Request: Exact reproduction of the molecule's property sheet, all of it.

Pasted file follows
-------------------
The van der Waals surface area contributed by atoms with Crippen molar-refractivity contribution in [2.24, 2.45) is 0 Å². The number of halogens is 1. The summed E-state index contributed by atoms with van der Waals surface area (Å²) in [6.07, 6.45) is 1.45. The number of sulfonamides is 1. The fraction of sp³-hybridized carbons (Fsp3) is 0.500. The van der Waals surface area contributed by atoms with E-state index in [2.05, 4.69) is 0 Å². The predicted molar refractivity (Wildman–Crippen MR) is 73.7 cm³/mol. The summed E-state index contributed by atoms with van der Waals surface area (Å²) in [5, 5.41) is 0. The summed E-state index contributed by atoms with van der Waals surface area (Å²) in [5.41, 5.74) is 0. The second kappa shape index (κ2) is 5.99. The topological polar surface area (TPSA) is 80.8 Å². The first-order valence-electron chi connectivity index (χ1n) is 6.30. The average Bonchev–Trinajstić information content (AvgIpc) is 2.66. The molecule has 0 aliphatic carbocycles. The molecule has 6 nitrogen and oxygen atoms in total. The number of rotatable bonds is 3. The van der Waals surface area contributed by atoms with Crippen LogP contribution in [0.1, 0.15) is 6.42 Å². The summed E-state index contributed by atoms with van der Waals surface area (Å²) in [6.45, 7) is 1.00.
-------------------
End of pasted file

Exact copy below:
The van der Waals surface area contributed by atoms with Crippen molar-refractivity contribution in [2.24, 2.45) is 0 Å². The number of halogens is 1. The summed E-state index contributed by atoms with van der Waals surface area (Å²) in [6.07, 6.45) is 1.45. The number of sulfonamides is 1. The fraction of sp³-hybridized carbons (Fsp3) is 0.500. The van der Waals surface area contributed by atoms with E-state index in [2.05, 4.69) is 0 Å². The predicted molar refractivity (Wildman–Crippen MR) is 73.7 cm³/mol. The summed E-state index contributed by atoms with van der Waals surface area (Å²) in [5, 5.41) is 0. The summed E-state index contributed by atoms with van der Waals surface area (Å²) in [5.41, 5.74) is 0. The second kappa shape index (κ2) is 5.99. The topological polar surface area (TPSA) is 80.8 Å². The first-order valence-electron chi connectivity index (χ1n) is 6.30. The average Bonchev–Trinajstić information content (AvgIpc) is 2.66. The molecule has 0 aliphatic carbocycles. The molecule has 6 nitrogen and oxygen atoms in total. The number of rotatable bonds is 3. The van der Waals surface area contributed by atoms with Crippen LogP contribution in [0.1, 0.15) is 6.42 Å². The summed E-state index contributed by atoms with van der Waals surface area (Å²) in [6.45, 7) is 1.00.